You may be interested to hear about my own journey to discovering DIRFloortime, but if you want to get straight to the overview, you can skip to the next section below.
I first heard about Floortime back in 1997. I was working as an occupational therapist (OT) with children and their families. Then, as now, I really loved my work!
I’d always been able to really connect to, and help kids with challenges, but why? I knew I was using my experience as a play therapist as well as my sensory and other OT skills, but why was my approach working? For me, you as parents and caregivers are the most important people in a child’s life and I needed to more fully understand the reasoning behind what I was doing, so that I could support you to help your child.
Then, one afternoon, a colleague gave me an article about something called “Floortime” by Stanley Greenspan, M.D. and Serena Wieder, Ph.D. That article changed my life! What I read made so much sense to me! I was thrilled to find that they had an upcoming workshop here in Florida and, at that workshop, so much fell into place for me. I finally began to understand how the pieces of the puzzle fit together!
Say Hello to DIRFloortime!
DIRFloortime – how do you even pronounce it, let alone understand what it means? Well the first part is easy enough. The “D”, “I” and “R” are pronounced as separate letters, followed by “Floortime”. Some of you may be familiar with the term, but many of you may not have heard of it. I’d like to tell you about it so you can see if it’s what you’ve been looking for to help you and your child.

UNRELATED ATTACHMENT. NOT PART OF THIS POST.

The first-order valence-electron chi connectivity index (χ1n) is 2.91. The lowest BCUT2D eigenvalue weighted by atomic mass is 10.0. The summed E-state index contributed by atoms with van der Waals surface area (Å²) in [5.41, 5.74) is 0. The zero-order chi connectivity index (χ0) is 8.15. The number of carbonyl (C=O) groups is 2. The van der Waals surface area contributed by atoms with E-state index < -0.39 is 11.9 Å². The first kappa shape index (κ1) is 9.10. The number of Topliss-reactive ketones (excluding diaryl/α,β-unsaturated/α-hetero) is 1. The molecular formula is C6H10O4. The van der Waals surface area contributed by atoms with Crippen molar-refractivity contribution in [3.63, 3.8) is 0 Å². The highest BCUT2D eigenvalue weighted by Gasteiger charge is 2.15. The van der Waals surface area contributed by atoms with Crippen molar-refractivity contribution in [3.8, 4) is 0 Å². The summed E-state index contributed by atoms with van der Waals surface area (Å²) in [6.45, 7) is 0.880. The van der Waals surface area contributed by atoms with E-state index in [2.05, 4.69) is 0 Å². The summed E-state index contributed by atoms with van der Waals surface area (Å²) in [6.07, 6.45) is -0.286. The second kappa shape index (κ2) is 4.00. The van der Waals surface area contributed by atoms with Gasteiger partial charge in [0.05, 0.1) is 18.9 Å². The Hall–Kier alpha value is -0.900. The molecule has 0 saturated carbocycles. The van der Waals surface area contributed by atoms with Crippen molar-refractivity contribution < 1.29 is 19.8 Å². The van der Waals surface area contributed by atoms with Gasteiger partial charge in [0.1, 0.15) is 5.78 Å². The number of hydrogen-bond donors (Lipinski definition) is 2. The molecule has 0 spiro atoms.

In the coming posts, I’ll explain more about this therapy approach and why we are so passionate about it at Play for Real, but for now let’s start with an overview.
A Brief Overview of DIRFloortime
DIR is the framework and Floortime is the therapeutic approach. The framework has three central elements represented by the “D”, “I” and “R”:
Developmental – Knowing and respecting where a child is developmentally guides us in how to best support them in steps they can manage.
Individual Differences – Every child and every adult is different. Everyone has areas of strength as well as areas of challenge. Knowing what makes someone tick is key in understanding how best to help them grow and develop.
Relationships – Relationships are essential for healthy development. DIRFloortime uses affective (based on emotion) interactions to engage and support a child to move forward in a positive and meaningful way.
Floortime – is the therapeutic approach, Floortime was named to describe getting on the child’s level and meeting them where they are at. This doesn’t necessarily mean it always has to take place on the floor! It is a play-based approach, and focuses on the child’s interests. Parents are actively involved and coached on how to use Floortime throughout each day.
In the coming posts I’ll talk about each of these elements in more detail starting with “D” for Developmental.
If you can’t wait until then, icdl.com is the website to visit for all things DIRFloortime.
If you enjoy books then “Engaging Autism” by Stanley Greenspan and Serena Wieder is a great place to start.